From Correlation to Causation through stories and math

Correlation and causation are two concepts that people often mixup in their minds. I must admit that I myself have been guilty about this, and it unlikely that I would ever entirely grow out of it as it is wired deeply into our psychology. Let me use this article to briefly emphasise what the concepts of correlation and causation means, some interesting stories that have emerged from people misunderstanding these concepts and an algorithm that attempts to find causal relationship using correlation information. Here is a story that I heard a professor of mine, Prof. Dr. Ernst-Jan Camiel Wit, tell us during a lecture. There was a school that was involved in a study to see if providing free mid-day meals to students, which they could choose to be subscribed to this or not. At the end of the study, both the students who subscribed to it and did not where tested for different health indicators. It was observed that the students who chose to have meals from the programme had poorer health

Slideshow on Google Images

I opened Google Images and searched for Batman, which is probably my favourite Super Hero. I had connected my laptop to a TV screen and I wanted to see all the images as a slideshow. And, just like many other posts in this blog, I started using the Chrome Developer Tools.

I clicked on the first image. The image was being displayed on the side and a button to move to the next image came in. I right-clicked on the button and did an Inspect and I found that the button was having classes KJaJCe irc-rab. I ran the following command to see if there are other elements with the same class.

document.getElementsByClassName('KJaJCe irc-rab')

I saw that there were three elements, but the button to go to the next image was always having an index of 1. So, I went ahead and did the following:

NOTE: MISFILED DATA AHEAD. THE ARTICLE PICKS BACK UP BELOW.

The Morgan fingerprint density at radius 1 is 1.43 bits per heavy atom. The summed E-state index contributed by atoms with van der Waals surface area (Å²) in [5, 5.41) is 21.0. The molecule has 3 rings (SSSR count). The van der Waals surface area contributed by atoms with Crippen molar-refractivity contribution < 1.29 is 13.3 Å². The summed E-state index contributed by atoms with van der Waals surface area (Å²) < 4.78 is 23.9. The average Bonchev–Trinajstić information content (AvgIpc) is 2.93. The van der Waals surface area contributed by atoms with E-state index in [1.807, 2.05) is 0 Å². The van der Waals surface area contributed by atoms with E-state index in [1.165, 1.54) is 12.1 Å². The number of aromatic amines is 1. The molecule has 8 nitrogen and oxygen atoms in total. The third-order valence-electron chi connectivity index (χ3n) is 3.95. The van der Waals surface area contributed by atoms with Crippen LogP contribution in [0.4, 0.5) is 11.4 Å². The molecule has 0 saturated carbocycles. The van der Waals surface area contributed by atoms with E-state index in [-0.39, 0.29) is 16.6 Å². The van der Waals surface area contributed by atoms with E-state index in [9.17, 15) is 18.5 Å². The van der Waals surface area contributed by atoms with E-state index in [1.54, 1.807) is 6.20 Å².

a = document.getElementsByClassName('KJaJCe irc-rab')[1];;

Each time I ran it showed me the next pic on the right-hand side and I was convinced that if I keep this in a setInterval loop, I could have the slideshow running.

    a = document.getElementsByClassName('KJaJCe irc-rab')[1];;
}, 2000);
I was satisfied for a while that this worked, but I felt that I need the images to fill in the entire screen. The idea is to change the image width and height into 100%. I had a little trouble to get this done, but I was successful at the end.

As I simply tried to edit the style using both the console and JavaScript commands, I found that it would be hard to simply try to expand the image. Therefore, I decided to create a lightbox and append it to the body, then clone the new coming images into the lightbox. The following is the code to do that.

style = document.createElement('style');
style.innerHTML = `
    background: #000000;
    position: fixed;
    left: 0;
    top: 0;
    width: 100%;
    height: 100%;
    z-Index: 999;
#lightbox img{
    width: 100%;
    height: 100%;
var lightbox = document.createElement("div"); = "lightbox";
    a = document.getElementsByClassName('KJaJCe irc-rab')[1];
    lightbox.innerHTML = '';
    divs = document.getElementsByClassName('KkFss');
    for(var i = 0; i < divs.length; i++){
        var clone = divs[i].cloneNode(true) = "fixed"; = "0px"; = "0px"; = "100%"; = "100%"; = 999 + parseInt(divs[i]; = "block";
        clone.className = "changed";
}, 2000);
You can copy paste the code above in your Chrome Developer Tools Console and see the effects as shown in the image below.

Now that you have the code to create Google Image Slideshow, you could go ahead and create your own extension out of it so that you don't have to copy-paste the code each time you wish to activate the slideshow. If you don't already know that, you could go ahead and read my blog post titled How to Create your own Ad Blocker Chrome Extension.


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